'A Stranger Among Us': A 'Witness' it's not

July 17, 1992|By Stephen Hunter | Stephen Hunter,Film Critic

If I were a rich man, I wouldn't have had to see "A Stranger Among Us." Lord, I ask You: Would it have mattered so much?

You go to a mystery with cops and guns and murders, set on the mean streets of New York City, good dirty fun, but "Fiddler on the Roof" keeps breaking out. It's "Lethal Shiksa."

Melanie Griffith plays a tough New York police detective who, after shooting a fleeing suspect, is sent not to jail but to Brooklyn to investigate a missing person in the close-knit, mysterious Hasidic community.

In short order, she discovers that not only is the boy missing, he's dead, stowed in the rafters. On top of that, $700,000 in diamonds is missing (the Hasidim dominate New York's diamond trade). She suspects an inside job, though the rebbe (Lee Richardson) cannot believe that the world's corruption has infiltrated his ethereal, faith-obsessed community. So she goes "undercover" (i.e., stops dying her hair, starts wearing flats) and soon locates likely suspects, including two thuggish Mafiosi. At the same time she has an undeniable attraction to the rebbe's spiritual son Ariel (Eric Thal) and soon, despite the difference in their cultures. . . . Yes? You in the back, you think you've got it?

"Witness"!

That's right. "Witness": genders inverted, one exotic culture subbed for another. "Witness," but not nearly as good. Melanie ++ Griffith is no Harrison Ford, and director Sidney Lumet cruises through this movie on autopilot so sleepily that -- great background or not ("Serpico," "Dog Day Afternoon") -- he's no Peter Weir. (In fact, the best thing about "A Stranger Among Us" is how it makes you yearn to pop "Witness" into the VCR.)

The fundamental difference between the two is that "Witness" really was a mystery; Lumet isn't remotely interested in the mystery or thriller elements of "A Stranger Among Us," at least by the evidence of the baldness of the plot with its red herrings and most obvious suspect gambits and the utter inanity with which the action sequences have been staged.

He's much more interested in Hasidic culture, and the movie keeps halting in its tracks as it delivers big capital letter set pieces -- the Baking of the Bread, the Dancing of the Young People, the Wedding -- that are staged like musical numbers. You keep waiting for the rebbe to belt out "Tradition."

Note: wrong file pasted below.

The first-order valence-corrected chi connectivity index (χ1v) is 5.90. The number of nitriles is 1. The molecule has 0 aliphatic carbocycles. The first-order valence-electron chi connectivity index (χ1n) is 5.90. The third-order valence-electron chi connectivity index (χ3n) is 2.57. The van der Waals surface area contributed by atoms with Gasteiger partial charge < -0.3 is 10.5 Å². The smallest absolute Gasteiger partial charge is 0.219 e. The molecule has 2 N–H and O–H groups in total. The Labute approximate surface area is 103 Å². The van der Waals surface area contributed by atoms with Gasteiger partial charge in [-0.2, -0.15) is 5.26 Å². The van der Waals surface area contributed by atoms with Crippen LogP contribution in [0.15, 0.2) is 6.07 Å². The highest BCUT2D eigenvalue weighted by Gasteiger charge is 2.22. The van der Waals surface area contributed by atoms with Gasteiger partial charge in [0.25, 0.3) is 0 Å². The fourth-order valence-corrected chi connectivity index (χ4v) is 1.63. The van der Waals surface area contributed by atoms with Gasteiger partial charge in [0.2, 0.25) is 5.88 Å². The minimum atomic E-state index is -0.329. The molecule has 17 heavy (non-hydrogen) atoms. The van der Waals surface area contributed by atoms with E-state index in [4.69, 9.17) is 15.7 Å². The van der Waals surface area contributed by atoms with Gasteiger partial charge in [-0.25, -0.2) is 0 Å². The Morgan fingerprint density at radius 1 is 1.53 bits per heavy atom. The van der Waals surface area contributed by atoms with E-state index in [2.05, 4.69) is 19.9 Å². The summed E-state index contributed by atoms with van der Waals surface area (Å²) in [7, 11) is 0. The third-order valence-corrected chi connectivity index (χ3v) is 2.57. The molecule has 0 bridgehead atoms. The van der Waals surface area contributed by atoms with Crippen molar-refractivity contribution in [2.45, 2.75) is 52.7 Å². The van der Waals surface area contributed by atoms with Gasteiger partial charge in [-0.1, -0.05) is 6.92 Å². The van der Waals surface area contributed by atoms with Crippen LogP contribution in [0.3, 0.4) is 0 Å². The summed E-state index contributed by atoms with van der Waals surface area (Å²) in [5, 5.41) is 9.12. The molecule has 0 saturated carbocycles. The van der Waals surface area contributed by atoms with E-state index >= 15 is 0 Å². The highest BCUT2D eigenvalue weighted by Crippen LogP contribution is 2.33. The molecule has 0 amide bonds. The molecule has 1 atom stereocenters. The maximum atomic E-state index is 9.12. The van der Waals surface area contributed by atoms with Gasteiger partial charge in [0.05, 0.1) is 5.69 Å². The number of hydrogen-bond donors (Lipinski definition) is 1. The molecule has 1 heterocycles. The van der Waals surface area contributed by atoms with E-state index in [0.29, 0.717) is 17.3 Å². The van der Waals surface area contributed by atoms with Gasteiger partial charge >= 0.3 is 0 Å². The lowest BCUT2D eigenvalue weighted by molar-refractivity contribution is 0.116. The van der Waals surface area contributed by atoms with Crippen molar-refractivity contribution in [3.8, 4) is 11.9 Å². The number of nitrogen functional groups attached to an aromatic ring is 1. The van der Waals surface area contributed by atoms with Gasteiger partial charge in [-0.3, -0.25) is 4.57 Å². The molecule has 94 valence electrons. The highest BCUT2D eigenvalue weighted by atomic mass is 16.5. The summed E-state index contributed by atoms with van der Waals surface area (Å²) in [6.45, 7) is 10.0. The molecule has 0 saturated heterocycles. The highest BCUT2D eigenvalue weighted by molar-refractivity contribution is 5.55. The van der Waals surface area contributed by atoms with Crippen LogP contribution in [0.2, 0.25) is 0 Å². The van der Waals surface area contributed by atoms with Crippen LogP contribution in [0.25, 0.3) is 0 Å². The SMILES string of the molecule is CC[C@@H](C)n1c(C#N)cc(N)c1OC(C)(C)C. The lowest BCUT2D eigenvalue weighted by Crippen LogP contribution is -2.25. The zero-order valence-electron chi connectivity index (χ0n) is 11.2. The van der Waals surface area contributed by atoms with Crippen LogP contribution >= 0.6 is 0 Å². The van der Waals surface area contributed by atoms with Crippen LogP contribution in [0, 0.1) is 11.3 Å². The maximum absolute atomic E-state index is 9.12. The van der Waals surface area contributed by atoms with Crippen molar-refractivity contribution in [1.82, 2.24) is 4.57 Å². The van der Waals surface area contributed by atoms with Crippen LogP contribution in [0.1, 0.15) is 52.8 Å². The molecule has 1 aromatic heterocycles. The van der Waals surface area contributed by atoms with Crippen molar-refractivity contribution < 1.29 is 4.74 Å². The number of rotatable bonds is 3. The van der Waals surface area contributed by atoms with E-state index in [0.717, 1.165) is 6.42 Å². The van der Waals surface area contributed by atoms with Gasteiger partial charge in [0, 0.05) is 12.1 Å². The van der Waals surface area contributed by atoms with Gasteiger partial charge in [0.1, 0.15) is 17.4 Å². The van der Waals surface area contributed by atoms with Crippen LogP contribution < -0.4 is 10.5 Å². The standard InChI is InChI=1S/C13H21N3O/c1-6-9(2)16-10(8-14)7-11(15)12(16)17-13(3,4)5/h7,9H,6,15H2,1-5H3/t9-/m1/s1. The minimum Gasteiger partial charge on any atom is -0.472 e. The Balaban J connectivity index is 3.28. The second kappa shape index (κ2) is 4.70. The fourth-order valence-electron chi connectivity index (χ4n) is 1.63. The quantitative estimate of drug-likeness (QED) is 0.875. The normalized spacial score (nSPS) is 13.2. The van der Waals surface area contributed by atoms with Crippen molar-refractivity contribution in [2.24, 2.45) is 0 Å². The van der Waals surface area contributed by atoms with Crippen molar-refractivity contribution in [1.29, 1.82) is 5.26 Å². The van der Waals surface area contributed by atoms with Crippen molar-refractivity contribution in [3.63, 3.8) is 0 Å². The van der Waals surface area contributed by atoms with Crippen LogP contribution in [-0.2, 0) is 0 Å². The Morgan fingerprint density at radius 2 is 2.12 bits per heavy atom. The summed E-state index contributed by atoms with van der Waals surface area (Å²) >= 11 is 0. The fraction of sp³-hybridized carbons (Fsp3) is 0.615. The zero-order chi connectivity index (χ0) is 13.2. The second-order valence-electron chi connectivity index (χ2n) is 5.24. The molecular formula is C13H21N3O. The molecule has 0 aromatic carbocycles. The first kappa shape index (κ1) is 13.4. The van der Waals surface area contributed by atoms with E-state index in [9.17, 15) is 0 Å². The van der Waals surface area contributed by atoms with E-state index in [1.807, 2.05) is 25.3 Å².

But the whole thing is coarsely imagined. Of course the worldly Griffith must ultimately be offered a taste of salvation by these decent, God-loving people, but Robert J. Avrech's screenplay gives her a curiously vulgar, predatory personality. She has no respect for the Hasidim, even to the point of considering them weirdos. She really wants to have sex with young Ariel and goes all pouty and superior when he turns her down.

And was it really necessary, Mr. Lumet, to manipulate the plot so that the most spiritual of the Hasidim must actually pull a handgun and blow away a scumbag in synagogue? Is nothing sacred? Is nothing in bad taste? Must we complete the American arc that maintains that a man ain't really a man unless he's a killer?

Griffith is whiny, but not as bad as usual. Thal is actually quite fine as the young man who is so passionate about his faith. And now and then Lumet shows strange flashes of his old talent. After a car chase, gunfight and wreck that can only be described as hopelessly pedestrian, Lumet lets Griffith close with a man she's just Glocked; he's dying, but there's an aching human moment when he confesses fear and guilt and innocence. Both of them, however briefly, are real people. But such moments are too few to make any real difference.

'A Stranger Among Us'

Starring Melanie Griffith and Eric Thal.

Directed by Sidney Lumet.

Released by Twentieth Century Fox.

Rated PG-13.

... **

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